A one-day conference at the Institute of Education, 20 Bedford Way, London, Saturday 7th December 2019
Naman Habtom-Desta argues that while the Soviet Union, like all great powers, sought to enlarge their influence abroad, the narrative in the popular imagination surrounding the global role of the Kremlin is fundamentally flawed.
Why are so few women found participating in premodern revolts? Shannon McSheffrey uses the Evil May Day riots of 1517 to unpack the patriarchal underpinnings of all our political practices
Thursday 14 November 2019 5.15 – 7.15pm Bancroft Building Room 3.24, Queen Mary University of London, Mile End Campus, Mile End Road, London E1 4NS All welcome, no need to book Speakers: Tania Gessi and Ted Sale, Roma Stories Oral History Project Respondents: Graham Smith (Newcastle University), Becky Taylor (University […]
On the 750th anniversary of its rebuilding, Fay Bound Alberti calls for engagement with the politics of commemoration at Westminster Abbey and makes the case that more women authors, playwrights and poets must be included at Poets’ Corner.
Can the migrant detention centres employed by the Trump administration on the US/Mexico border be legitimately labelled “concentration camps”? Historian Dan Stone explores the history of the concentration camp and of its use in political discourse in this episode of the History Workshop Podcast.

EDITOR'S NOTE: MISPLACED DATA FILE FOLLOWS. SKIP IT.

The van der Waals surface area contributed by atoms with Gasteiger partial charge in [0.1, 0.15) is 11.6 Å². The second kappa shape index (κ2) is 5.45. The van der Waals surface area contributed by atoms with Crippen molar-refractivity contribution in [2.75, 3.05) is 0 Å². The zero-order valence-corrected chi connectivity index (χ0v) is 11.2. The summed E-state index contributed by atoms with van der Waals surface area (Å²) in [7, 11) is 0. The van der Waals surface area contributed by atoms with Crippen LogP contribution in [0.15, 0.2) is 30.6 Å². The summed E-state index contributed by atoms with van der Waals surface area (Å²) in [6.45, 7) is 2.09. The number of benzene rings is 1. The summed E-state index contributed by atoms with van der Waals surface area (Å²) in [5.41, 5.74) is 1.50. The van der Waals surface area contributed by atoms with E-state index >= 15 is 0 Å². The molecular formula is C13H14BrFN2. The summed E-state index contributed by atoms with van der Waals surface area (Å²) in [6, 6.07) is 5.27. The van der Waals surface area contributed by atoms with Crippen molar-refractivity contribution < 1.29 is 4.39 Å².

Complicated and often conflicted responses to sex workers who become victims of violence is by no means new, and is not limited to police and the courts. If we look at evidence from earlier centuries it is clear that both social and legal responses often had little to do with the legality of sex work, and far more to do with attitudes towards women’s sexual reputations.
In 1860, decades after the abolition of slavery in Britain, the British economy was more reliant on slave labour than ever before. Mark Harvey explores the links between coerced labour and the production of three crucial commodities: guns, sugar, and cotton.
How can walking productively inform the work of historical scholarship?
How was violence essential to sustaining the British Empire, and why is teaching this imperative in today’s world? Listen to the latest episode History Workshop Podcast.